“Passwords are the bane of the security team’s existence. Users use weak passwords, reuse the same passwords, refuse to change passwords, or simply forget them and need help resetting passwords. I thought self-service password reset options would have alleviated the help desk from resetting user passwords. However, it still turns out 20% to 50% of all IT help desk tickets are still for password resets (according to The Gartner Group).

We actually have the technology to eliminate passwords altogether, but that would require companies indulge in passwordless authentication.


Really, the best option for enterprises going forward is continuous behavioral based authentication. […] This is how organizations can make the authentication process more secure and frictionless for users.”

Neil Jones, cybersecurity evangelist, Egnyte:

“To commemorate World Password Day, we’d like to remind you about practical steps that you can take to protect your valuable information, while embracing today’s work-from-home environment:

  • Educate your employees on password safety – Teach your users that commonplace passwords such as “123456,” “password” and their pets’ names can put your data and their personal reputations at risk. Remind users that passwords should never be shared with anyone.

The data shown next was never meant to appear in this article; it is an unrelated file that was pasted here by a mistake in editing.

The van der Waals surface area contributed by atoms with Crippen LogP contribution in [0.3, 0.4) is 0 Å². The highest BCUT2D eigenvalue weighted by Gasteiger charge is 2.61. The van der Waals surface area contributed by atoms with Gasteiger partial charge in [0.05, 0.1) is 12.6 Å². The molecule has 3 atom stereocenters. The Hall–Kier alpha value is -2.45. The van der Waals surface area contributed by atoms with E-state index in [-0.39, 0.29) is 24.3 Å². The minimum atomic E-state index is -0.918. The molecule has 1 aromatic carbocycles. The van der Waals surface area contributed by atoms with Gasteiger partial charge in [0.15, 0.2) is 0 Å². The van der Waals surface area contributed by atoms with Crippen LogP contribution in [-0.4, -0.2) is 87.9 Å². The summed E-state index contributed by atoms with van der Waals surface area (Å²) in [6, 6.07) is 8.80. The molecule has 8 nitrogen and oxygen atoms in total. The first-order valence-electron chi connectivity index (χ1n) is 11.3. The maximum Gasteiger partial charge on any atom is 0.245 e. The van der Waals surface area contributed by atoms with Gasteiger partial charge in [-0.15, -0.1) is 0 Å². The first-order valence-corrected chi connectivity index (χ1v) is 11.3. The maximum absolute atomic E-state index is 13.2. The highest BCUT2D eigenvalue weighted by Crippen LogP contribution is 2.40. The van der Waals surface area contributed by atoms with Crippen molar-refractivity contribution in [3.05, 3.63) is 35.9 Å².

• Institute two-factor authentication – IT administrators should require additional login credentials during the users’ authentication process, to prevent potential account breaches. This can be as simple as a user providing their password, then entering an accompanying numeric code from an SMS text.
  • Set passwords for personal devices – Personal devices are on the rise in a remote-work environment and are particularly vulnerable to data theft, so encourage your employees to password-protect them.
  • Change your Wi-Fi password regularly – Remember that potential hackers are often working from home, just like us. If you haven’t updated your Wi-Fi password recently, do it immediately.
  • Establish mandatory password rotations – Greatly reduce exploitation of default and easily-guessable employee credentials by making your employees change their passwords regularly.
  • Update your account lockout requirements – Prevent brute force password attacks by immediately locking out access points after several failed login attempts.”
Written By

Eduard Kovacs (@EduardKovacs) is a managing editor at SecurityWeek. He worked as a high school IT teacher for two years before starting a career in journalism as Softpedia’s security news reporter. Eduard holds a bachelor’s degree in industrial informatics and a master’s degree in computer techniques applied in electrical engineering.